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Understanding Social and Economic Data
The course on “Understanding Social and Economic Data”, known at Cornell University and elsewhere as INFO7470, is designed to provide students a detailed overview of the US federal statistical system, where data comes from and how it can be used for research. The course also aims to teach students basic and advanced techniques for acquiring and transforming raw information into social and economic data. More information can be found in the Summary on the course website. The course is taught as a mixture of self-guided online videos (MOOC-style) together with in-classroom discussions of the material. Students from multiple universities, scattered across the country and participating via videoconference, and from multiple domains (economics, demography, geography, statistics) contribute to the discussion. For more information, see the course website.
The course is being taught as a hybrid online+telepresence class in the Spring of 2016. We expect future classes to be made available as self-paced online-only classes. More information on the class can be found on the class website at http://www.vrdc.cornell.edu/info7470.
The course is designed to teach students basic and advanced techniques for acquiring and transforming raw information into social and economic data. The 2016 version is particularly aimed at American Ph.D. students who are interested in using public-use and confidential U.S. Census Bureau data, and the confidential data of other American statistical agencies that cooperate with the Census Bureau. We cover the legal, historical, statistical, computing, and social science aspects of the data “production” process. Students will learn some of the statistical procedures necessary to handle the complex linked data sets increasingly available as confidential data, and will apply some of those techniques in class. New ways of accessing restricted access data will be both presented and sometimes tested.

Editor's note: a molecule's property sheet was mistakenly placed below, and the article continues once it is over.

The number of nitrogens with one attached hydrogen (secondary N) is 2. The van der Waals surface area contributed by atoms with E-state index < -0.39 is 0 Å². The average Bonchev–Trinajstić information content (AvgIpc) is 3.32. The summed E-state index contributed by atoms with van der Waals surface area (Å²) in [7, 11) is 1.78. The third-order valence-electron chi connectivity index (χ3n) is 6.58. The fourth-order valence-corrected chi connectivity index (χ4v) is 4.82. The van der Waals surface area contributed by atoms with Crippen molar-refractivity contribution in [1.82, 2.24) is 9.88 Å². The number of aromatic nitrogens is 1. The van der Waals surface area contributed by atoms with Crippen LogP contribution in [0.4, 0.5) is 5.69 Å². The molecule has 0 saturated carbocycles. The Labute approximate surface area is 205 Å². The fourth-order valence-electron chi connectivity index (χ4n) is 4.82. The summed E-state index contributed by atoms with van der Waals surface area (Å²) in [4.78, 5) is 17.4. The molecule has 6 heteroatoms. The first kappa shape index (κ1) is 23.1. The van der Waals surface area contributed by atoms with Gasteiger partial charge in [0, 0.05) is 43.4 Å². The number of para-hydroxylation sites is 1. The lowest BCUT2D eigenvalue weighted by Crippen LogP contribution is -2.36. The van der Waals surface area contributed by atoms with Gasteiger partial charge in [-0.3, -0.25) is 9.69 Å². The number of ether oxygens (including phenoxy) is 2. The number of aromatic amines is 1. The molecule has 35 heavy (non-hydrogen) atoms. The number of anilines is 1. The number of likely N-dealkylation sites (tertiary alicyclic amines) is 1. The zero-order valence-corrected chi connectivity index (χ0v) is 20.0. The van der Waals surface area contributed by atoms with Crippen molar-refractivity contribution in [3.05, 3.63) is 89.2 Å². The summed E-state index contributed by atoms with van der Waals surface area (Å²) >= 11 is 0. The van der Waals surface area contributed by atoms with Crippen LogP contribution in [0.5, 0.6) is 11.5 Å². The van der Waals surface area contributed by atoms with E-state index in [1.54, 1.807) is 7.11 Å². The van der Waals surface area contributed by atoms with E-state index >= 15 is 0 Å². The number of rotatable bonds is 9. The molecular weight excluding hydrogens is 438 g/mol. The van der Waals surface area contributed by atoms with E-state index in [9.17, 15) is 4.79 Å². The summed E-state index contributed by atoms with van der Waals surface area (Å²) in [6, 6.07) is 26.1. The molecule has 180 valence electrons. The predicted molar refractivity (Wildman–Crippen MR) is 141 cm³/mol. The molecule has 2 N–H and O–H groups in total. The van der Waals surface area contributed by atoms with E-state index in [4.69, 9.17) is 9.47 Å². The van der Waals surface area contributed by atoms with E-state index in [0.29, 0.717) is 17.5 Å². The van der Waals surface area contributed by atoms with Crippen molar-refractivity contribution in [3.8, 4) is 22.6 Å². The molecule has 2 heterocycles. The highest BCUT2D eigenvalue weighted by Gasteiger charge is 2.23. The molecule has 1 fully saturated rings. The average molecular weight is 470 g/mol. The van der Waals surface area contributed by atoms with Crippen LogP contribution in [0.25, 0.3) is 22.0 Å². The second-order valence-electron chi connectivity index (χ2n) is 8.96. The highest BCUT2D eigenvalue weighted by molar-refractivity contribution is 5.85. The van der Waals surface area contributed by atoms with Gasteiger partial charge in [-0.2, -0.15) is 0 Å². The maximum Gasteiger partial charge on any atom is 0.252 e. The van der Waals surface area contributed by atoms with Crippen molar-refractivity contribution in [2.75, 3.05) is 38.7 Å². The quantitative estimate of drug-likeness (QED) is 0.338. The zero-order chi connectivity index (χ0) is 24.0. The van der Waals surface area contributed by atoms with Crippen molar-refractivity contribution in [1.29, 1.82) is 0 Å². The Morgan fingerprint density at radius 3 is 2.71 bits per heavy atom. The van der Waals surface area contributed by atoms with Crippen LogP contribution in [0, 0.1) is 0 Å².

Major emphasis is placed on U.S. Census Bureau data that are accessible from the Federal Statistical Research Data Center network, which is adminstered by the Census Bureau on behalf of the collaborating statistical agencies. Graduate students and faculty who are planning to use RDC-based data, or are seriously considering it, should pay particular attention to the lab related to the proposal process. The RDC-accessible data products covered in the course include the internal files used to manage the Census Bureau’s household and establishment frames; the Longitudinal Employer-Household Dynamics (LEHD) micro data; the Longitudinal Business Database (LBD) and its predecessor the Longitudinal Research Database (LRD); internal versions of the Survey of Income and Program Participation (SIPP), Current Population Survey (CPS), American Community Survey (ACS), American Housing Survey (AHS), and the 1990, 2000, and 2010 Decennial Censuses of Population and Housing; the Employer and Non-employer Business Registers (BR and SSEL); the Censuses and Annual Surveys of Manufactures, Mining, Services, Retail Trade, Wholesale Trade, Construction, Transportation, Communications, and Utilities; Business Expenditures Survey; Characteristics of Business Owners; and others.
- Basic statistical principles of populations and sampling frames (no survey background assumed)
- Acquiring data via samples, censuses, administrative records, transaction logging, and web scraping
- Law, economics and statistics of data privacy and confidentiality protection
- Data linking and integration techniques (probabilistic record linking; multivariate statistical matching)